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A Series Of Tourneys 
One-Day Internationals Redefined
By S. Zeyaur Rehman

It is very nearly possible to lose the count of matches, which have been held in a year. Everyone is lost in the multitude of matches and it is only at the end of the year that we dare to gather our wits and begin the ominous task of taking a comprehensive account of all that has happened in the year. 

There is a new feature added to these one dayers and it is becoming extremely obvious in the past few years. That is the emergence of triangular series and tournaments as the dominating force. The bi-national affairs have been steadily marginalized and are being replaced by these tournaments. This trend is apparent when we analyse the year.

The year was inaugurated by the Carlton series in Australia, which featured India and Pakistan along with the home team. Both the teams had been whitewashed 3-0 in the test series earlier and the competition got reduced to a fight for the second place. India made it an utterly forgettable tour by winning only one out of its eight league matches. Though Pakistan managed to reach to the finals, it was comprehensively outplayed 2-0. Their only consolation was the splendid performance of Abdul Razzak, who won the Man of the Series ward.

The orthodox and reluctant character of English cricket (along with everything else) needs no illustration. Depending upon the issue concerned, one can thank or despise the English resilience. In an era when all the bastions of traditions are falling and Change is the buzzword, the English had to yield. Or optimistically said, took a bold new step. 

We are talking of the first tri-series to be organized in England, the mother nation of cricket. It featured Zimbabwe and South Africa, in which the Proteas came up trumps. For Zimbabwe the tour was a disaster, in which it lost everything. The decline is surprising because the same team had performed wonderfully well exactly a year ago in the same conditions. The biggest loss for them was of course Neil Johnson, the architect of their World Cup campaign, who bid adieu. The English have finally found a nucleus and were beginning to come up with good performances. But they won’t be comforted by the fact that the ‘core of the nucleus’ Atherton and Stewart do not have much time left. For South Africa it was another opportunity to assert its supremacy and this time it did not allow it to slip.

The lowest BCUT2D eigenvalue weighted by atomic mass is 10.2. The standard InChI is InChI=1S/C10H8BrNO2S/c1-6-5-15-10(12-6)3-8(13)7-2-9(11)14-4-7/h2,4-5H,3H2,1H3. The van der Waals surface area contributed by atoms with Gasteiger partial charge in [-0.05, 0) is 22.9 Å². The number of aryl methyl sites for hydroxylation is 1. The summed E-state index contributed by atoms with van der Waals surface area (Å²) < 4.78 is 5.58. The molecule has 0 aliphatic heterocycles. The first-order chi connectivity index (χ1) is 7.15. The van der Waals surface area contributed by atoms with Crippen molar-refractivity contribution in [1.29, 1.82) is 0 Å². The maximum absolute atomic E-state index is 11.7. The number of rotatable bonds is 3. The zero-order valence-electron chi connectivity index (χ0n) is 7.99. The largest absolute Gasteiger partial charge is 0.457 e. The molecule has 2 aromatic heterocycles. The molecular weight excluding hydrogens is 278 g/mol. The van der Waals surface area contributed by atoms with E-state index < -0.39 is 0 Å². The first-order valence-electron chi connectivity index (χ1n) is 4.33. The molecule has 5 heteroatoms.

The next destination was the desert paradise, Sharjah. It was indeed a festival time as both India and Pakistan were participating and the third team being South Africa. India appeared to be revitalized after a 3-2 home victory over South Africa but performed woefully bad to end up third. South Africa received another disappointment at the desert venue. Consistency at all venues is the factor that separates South Africa from Australia at the moment. Pakistan enhanced their reputation of invincibility in Sharjah, beating South Africa in the finals. The erstwhile undisputed Swing King Waqar Younis silenced his critics by bagging the Man of the Series ward.

The Caribbeans were never traditionalists. It was pure economics that had kept them away from organizing a tri- series. In the new millennium they decided the gift its fans with one. The experiment was a success; in fact it was bound to be.